Frank listened with interest. He wondered whether the Great Pekin Tea Company would employ him. If so, he would have a field for his energy, and every inducement to work hard, since his pay would depend on the amount of his sales. Besides, as an agent, he would occupy a comparatively independent position, and Frank was ambitious enough to enjoy this.
AN ADVENTURE IN WALL STREET
When the two men at his table left the restaurant, Frank followed them. At the door the two parted, the clerk going toward Broadway, while the agent walked in the direction of Nassau Street.
“I beg your pardon,” said Frank, overtaking him; “but may I ask you a question?”
“Half a dozen, if you like,” said the other, good-naturedly.
“I overheard what you said about the Great Pekin Tea Company. Do you think I could get a chance to sell for them?”
“Oh, yes; there’ll be no trouble about that!”
“I am looking for something to do,” continued Frank, “and I think I should like to try that.”
“You’ll find it uphill work,” said the agent; “hard work and poor pay. I shall leave it as soon as I can get a regular position. Can’t you get a place?”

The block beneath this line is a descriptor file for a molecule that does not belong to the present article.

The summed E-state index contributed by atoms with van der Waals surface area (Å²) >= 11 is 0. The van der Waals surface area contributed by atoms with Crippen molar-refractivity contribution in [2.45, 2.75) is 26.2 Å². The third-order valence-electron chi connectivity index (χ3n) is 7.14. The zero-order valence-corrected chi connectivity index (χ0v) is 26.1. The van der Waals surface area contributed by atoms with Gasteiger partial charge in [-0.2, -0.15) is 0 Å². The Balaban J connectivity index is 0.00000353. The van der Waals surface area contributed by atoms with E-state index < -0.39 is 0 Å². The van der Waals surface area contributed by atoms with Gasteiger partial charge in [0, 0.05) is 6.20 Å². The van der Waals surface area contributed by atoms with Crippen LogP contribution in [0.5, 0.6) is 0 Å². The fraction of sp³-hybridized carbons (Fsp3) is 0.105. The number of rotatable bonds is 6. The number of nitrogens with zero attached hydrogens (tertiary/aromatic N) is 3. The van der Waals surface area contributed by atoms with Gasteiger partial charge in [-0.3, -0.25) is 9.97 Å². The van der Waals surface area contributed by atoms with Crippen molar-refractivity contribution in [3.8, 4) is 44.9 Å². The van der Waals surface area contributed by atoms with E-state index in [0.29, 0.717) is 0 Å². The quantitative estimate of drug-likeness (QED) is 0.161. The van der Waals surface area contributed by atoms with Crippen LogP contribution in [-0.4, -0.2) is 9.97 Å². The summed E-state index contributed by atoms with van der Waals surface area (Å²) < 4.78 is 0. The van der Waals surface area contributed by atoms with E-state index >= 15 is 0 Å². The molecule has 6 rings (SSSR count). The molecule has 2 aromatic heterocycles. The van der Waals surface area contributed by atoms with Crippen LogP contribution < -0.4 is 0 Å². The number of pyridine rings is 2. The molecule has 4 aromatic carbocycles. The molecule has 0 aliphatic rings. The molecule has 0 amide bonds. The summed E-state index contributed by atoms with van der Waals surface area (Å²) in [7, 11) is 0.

“Perhaps I can. I haven’t tried very hard yet,” answered Frank; “but I find boys are paid so little that I can’t make enough to live on. If I were a man it would be different.”
“I don’t believe you can make more than a boy’s wages at selling tea,” said Frank’s new acquaintance, “but you might try it.”
“Would you mind giving me a note to the company?” asked Frank.
“I will write a line on one of my business cards,” said the agent. “That will be all you will need.”
He drew out a card and wrote a line commending Frank to the attention of the company.
Frank thanked him, and sought the direction given.
Entering a large shop, not far from the Astor House, he looked about his inquiringly. Around him were chests of tea, inscribed with Chinese characters. A portly man addressed him.
“Well, my boy, what can I do for you?” he asked.
“Mr. Mason, one of your agents, has given me this card,” said Frank. “He thinks you might be willing to employ me.”
“We are ready to employ any competent person,” said the gentleman; “but you seem very young.”
“I am sixteen, sir.”
“That is young. Have you had any experience as an agent?”
The man questioned him further and finally accepted him.
Frank was told that it would be well to take samples of different kinds of teas with their respective prices attached, and seek orders for them at private houses and groceries, noting down in a little book orders obtained. Small quantities he could himself deliver, and large quantities, should he be fortunate enough to obtain any, could be sent out from the store by their general delivery.